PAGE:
Compression Behaviour of Wire + Arc Additive Manufactured Structures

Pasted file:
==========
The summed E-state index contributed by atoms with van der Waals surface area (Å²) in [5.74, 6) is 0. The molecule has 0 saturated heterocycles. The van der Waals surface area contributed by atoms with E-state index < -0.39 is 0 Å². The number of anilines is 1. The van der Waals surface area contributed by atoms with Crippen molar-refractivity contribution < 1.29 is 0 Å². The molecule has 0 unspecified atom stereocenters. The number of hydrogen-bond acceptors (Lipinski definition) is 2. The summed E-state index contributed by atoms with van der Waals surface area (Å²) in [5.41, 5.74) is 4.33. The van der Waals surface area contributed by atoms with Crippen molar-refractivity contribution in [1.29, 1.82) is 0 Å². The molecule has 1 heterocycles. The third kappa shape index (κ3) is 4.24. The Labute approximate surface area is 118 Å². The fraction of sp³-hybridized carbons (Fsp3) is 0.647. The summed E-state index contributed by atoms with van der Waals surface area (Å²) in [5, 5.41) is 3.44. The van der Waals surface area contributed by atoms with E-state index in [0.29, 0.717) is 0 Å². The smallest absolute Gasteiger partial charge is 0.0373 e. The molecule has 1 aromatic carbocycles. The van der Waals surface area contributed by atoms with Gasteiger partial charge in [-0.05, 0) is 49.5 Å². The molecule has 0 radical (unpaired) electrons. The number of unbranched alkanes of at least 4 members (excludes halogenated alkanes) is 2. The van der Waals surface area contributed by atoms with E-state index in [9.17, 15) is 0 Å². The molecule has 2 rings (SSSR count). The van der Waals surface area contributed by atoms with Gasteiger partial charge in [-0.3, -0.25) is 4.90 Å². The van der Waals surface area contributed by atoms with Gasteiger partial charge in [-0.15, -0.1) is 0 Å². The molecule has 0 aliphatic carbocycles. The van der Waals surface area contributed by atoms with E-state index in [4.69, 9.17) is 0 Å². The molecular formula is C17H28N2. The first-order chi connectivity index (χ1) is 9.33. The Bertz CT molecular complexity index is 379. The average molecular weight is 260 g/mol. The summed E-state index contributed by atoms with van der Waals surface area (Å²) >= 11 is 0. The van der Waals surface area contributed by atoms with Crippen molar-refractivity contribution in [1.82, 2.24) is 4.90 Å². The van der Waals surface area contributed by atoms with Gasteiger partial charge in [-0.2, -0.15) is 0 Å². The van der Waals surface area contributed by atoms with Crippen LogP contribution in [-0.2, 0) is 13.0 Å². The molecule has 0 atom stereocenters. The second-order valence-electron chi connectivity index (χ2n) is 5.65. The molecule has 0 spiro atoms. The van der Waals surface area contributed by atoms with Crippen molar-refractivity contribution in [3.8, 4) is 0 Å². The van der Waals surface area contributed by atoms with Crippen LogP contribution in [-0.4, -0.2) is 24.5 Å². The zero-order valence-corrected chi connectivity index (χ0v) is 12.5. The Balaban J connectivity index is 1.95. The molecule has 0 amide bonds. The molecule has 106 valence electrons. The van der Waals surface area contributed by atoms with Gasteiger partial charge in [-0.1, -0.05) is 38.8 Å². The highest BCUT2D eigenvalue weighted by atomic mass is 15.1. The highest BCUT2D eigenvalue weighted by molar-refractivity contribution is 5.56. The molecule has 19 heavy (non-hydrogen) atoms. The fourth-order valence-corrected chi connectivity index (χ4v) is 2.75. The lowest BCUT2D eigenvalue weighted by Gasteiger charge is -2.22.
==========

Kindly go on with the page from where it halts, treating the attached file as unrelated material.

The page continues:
Increasing demand for producing large-scale metal components via additive manufacturing requires relatively high building rate processes, such as wire + arc additive manufacturing (WAAM). For the industrial implementation of this technology, a throughout understanding of material behaviour is needed. In the present work, structures of Ti-6Al-4V, AA2319 and S355JR steel fabricated by means of WAAM were investigated and compared with respect to their mechanical and microstructural properties, in particular under compression loading. The microstructure of WAAM specimens is assessed by scanning electron microscopy, electron back-scatter diffraction, and optical microscopy. In Ti-6Al-4V, the results show that the presence of the basal and prismatic crystal planes in normal direction lead to an anisotropic behaviour under compression. Although AA2319 shows initially an isotropic plastic behaviour, the directional porosity distribution leads to an anisotropic behaviour at final stages of the compression tests before failure. In S355JR steel, isotropic mechanical behaviour is observed due to the presence of a relatively homogeneous microstructure. Microhardness is related to grain morphology variations, where higher hardness near the inter-layer grain boundaries for Ti-6Al-4V and AA2319 as well as within the refined regions in S355JR steel is observed. In summary, this study analyzes and compares the behaviour of three different materials fabricated by WAAM under compression loading, an important loading condition in mechanical post-processing techniques of WAAM structures, such as rolling. In this regard, the data can also be utilized for future modelling activities in this direction.
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